OD150L De-luxe planetary Dobsonian
Orion Optics Ltd. — +44 (0)1270 500089/251559 — was £499
Written: ~5 years ago

Despite appearances, this isn't an anorexic Dobsonian. This rather fetching little beauty is meant to be this thin — or rather, long. (154cm, or nearly 61 inches in length and 17cm in diameter, to be precise.) It may look unconventional, but this 6-inch f/11 instrument from renowned U.K. telescope maker Orion Optics looks the way it does because it's optimised for high power, high resolution viewing of the Moon and planets. It sports a tiny 1-inch elliptical secondary mirror (17% obstruction) in order to keep performance-robbing diffraction effects under control.

The De-luxe model has a number of enhancements compared to the standard production OD150L. The 1/6 PV wavefront optics come with Hilux coatings (better surface accuracy mirrors are available at extra cost) and the focuser is a very nice 50.8mm Crayford design with a 31.7mm adaptor (focusing range: 63mm). Two Plössl eyepieces, 10mm (160x) and 25mm (64x), plus an 8x50 straight-through finder completes the set.

Like all Orion Optics Dobsonians, the OD150L features a substantial yet lightweight altazimuth mount made from aircraft-grade aluminium with CNC-machined bearing rings acting on Teflon blocks. It's very smooth and precise in use. Given its height and staggeringly small footprint of 24cm x 22cm, you can store this 'scope in an upright position in the corner of just about any room. Since the altitude axis lies some 78cm above the ground, this does mean that the setup is not quite as stable as a conventional Dobsonian. Even so, when used in a keen wind on the evening of March 20th 2007 the vibration damping time was no more than 4 seconds.

Basic OD150L models come with unventilated primary mirror cells that mean long cooldown times. The De-luxe model does have passive ventilation which is quite effective; I found that I could get passable images in about 40 minutes after bringing the 'scope out of a warm room. Once the image had truly stabilised I could see the immediate benefit of having such a small secondary mirror — you see little sign of it in an extra-focal image of a star! The characteristic silhouette of the secondary almost disappears in an out of focus stellar image. The one thing you do see that reminds you that you're using a Newtonian is the cross-shaped diffraction pattern emanating from the secondary mirror holder.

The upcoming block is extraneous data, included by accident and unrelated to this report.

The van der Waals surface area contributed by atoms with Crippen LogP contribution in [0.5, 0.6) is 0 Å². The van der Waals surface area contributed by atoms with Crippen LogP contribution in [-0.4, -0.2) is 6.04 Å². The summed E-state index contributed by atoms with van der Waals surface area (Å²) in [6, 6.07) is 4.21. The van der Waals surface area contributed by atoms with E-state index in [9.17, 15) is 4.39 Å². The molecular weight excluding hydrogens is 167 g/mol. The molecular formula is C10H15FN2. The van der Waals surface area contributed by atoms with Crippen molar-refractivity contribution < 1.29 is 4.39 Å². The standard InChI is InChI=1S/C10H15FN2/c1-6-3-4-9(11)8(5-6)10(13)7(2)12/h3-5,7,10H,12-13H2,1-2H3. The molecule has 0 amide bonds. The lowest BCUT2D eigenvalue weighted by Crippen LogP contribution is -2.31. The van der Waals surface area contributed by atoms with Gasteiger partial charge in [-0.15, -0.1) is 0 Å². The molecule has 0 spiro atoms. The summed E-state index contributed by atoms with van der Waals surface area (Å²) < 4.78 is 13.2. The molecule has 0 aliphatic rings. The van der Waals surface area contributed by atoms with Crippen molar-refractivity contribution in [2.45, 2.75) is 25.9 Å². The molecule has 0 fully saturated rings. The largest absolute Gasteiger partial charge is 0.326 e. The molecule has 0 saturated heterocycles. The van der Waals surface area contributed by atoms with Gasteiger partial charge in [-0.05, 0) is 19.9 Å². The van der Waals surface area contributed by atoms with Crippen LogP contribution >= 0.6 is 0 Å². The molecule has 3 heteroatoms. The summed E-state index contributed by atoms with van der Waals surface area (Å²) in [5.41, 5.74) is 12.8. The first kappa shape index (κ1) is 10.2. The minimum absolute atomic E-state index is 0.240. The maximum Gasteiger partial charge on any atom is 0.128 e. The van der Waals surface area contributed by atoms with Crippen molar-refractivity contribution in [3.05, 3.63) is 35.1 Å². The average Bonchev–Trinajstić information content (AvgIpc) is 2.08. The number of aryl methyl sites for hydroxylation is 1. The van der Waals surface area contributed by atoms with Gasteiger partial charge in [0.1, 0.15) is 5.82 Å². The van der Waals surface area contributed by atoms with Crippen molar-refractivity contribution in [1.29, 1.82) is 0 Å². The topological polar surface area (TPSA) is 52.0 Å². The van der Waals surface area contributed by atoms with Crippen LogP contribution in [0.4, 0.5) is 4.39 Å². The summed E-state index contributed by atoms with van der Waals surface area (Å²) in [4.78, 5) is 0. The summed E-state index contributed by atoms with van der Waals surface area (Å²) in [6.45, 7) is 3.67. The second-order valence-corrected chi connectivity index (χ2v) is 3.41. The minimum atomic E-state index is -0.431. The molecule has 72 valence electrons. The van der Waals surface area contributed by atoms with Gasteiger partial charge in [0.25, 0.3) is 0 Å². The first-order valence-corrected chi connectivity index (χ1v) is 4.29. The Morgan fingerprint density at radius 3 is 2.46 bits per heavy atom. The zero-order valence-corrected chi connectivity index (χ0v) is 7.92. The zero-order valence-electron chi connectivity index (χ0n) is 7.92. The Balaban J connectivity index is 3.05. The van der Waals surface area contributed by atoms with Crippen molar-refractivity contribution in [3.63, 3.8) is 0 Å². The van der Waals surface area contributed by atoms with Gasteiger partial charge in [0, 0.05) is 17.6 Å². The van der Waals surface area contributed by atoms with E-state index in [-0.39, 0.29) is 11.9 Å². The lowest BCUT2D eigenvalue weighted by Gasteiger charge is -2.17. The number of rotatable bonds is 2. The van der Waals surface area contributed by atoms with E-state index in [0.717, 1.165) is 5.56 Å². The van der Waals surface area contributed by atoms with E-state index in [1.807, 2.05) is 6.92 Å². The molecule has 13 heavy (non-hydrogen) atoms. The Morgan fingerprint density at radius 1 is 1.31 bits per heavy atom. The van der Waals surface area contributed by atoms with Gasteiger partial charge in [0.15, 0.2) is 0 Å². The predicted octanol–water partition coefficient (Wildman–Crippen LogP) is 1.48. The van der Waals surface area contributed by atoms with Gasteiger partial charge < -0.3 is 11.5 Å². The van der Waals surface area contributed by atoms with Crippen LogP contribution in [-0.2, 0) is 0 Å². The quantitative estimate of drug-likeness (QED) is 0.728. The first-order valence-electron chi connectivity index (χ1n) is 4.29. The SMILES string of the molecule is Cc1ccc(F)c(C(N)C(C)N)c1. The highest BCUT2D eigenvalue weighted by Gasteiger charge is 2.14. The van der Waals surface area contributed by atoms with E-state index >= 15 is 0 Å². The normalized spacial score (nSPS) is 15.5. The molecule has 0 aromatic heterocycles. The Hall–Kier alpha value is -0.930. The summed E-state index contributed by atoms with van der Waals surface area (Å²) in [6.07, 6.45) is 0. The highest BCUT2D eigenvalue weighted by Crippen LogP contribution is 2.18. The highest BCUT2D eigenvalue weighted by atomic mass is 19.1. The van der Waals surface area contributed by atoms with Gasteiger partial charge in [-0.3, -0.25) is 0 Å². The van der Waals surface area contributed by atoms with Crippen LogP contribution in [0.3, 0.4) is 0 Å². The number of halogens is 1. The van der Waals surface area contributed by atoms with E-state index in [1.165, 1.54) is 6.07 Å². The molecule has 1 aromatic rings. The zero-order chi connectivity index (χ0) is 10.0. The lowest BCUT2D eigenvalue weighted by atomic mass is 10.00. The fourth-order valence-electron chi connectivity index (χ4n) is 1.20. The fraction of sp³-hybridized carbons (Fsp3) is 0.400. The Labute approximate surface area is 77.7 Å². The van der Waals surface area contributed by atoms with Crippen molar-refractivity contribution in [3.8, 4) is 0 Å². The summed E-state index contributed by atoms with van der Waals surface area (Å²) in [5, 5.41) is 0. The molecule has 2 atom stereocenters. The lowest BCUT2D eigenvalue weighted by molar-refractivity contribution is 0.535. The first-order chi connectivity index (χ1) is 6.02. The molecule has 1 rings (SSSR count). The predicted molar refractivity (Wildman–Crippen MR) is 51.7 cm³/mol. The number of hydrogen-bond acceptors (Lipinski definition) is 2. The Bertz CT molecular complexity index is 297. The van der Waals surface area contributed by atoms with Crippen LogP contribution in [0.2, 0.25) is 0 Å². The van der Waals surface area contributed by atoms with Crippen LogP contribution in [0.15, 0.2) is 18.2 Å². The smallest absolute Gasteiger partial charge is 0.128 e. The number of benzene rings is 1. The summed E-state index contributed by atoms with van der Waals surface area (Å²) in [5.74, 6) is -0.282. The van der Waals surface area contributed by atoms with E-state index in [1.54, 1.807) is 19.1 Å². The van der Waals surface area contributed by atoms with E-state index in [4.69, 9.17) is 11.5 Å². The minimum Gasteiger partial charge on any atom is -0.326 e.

Optical shoot out: The next opportunity I had to put the OD150L De-luxe through its paces under decent seeing was on March 29th when I had the long Dob pitted against some stiff competition — a Russian Intes MN61 6-inch f/6 Maksutov-Newtonian. The Intes has a formidable planetary performance owing to its high-contrast optical system (<1/7 PV wavefront) and a tiny central obstruction of 18%. I had some good seeing around 21:30 BST when both instruments had been cooling for about 90 minutes, so they were close to thermal equilibrium. A high waxing gibbous Moon provided plenty of detail for a side-by-side comparison.

The OD150L delivered a brighter, more faithfully colour-balanced view of the Moon, which is not particularly surprising given its Hilux coatings compared to the standard aluminium of the Intes. However, the interior of crater Gassendi revealed virtually indistinguishable craterlet and rimae detail in both instruments. It was hard to choose between the two at times, but as the evening wore on I found myself preferring the view through the Orion instrument, even though its secondary mirror support introduced an element of diffraction noise that was entirely absent in the MN61.

Verdict: I have to say that I was quite surprised that the OD150L held out so well against the Intes MN61, but the effect of Orion's Hilux coatings really did make a dramatic difference. Having used the long Dob for a few weeks, I find myself enjoying the fact that it's incredibly easy to store when not in use and takes no time to setup (even less if you have outside storage at ambient temperature). For visual observations of the Moon, Jupiter and Saturn (plus Mars near opposition) it maybe the only 'scope you'll ever need, though do bear in mind that if you remount it equatorially it won't be so convenient to use owing to its length.

The more I use it, the more I'm convinced that it will outperform an apochromatic refractor up to about 5-inches aperture. My only recommendations to Orion would be to provide the option of a curved secondary mirror support to diffuse the spider's diffraction spikes and a low profile focuser. If you're looking for apo performance on a budget, the OD150L De-luxe certainly delivers. Highly recommended.

This instrument has been further improved by the used of a three-vane curved secondary mirror support from 1800 Destiny. You can read more about what I thought of these wonderful spiders by clicking here.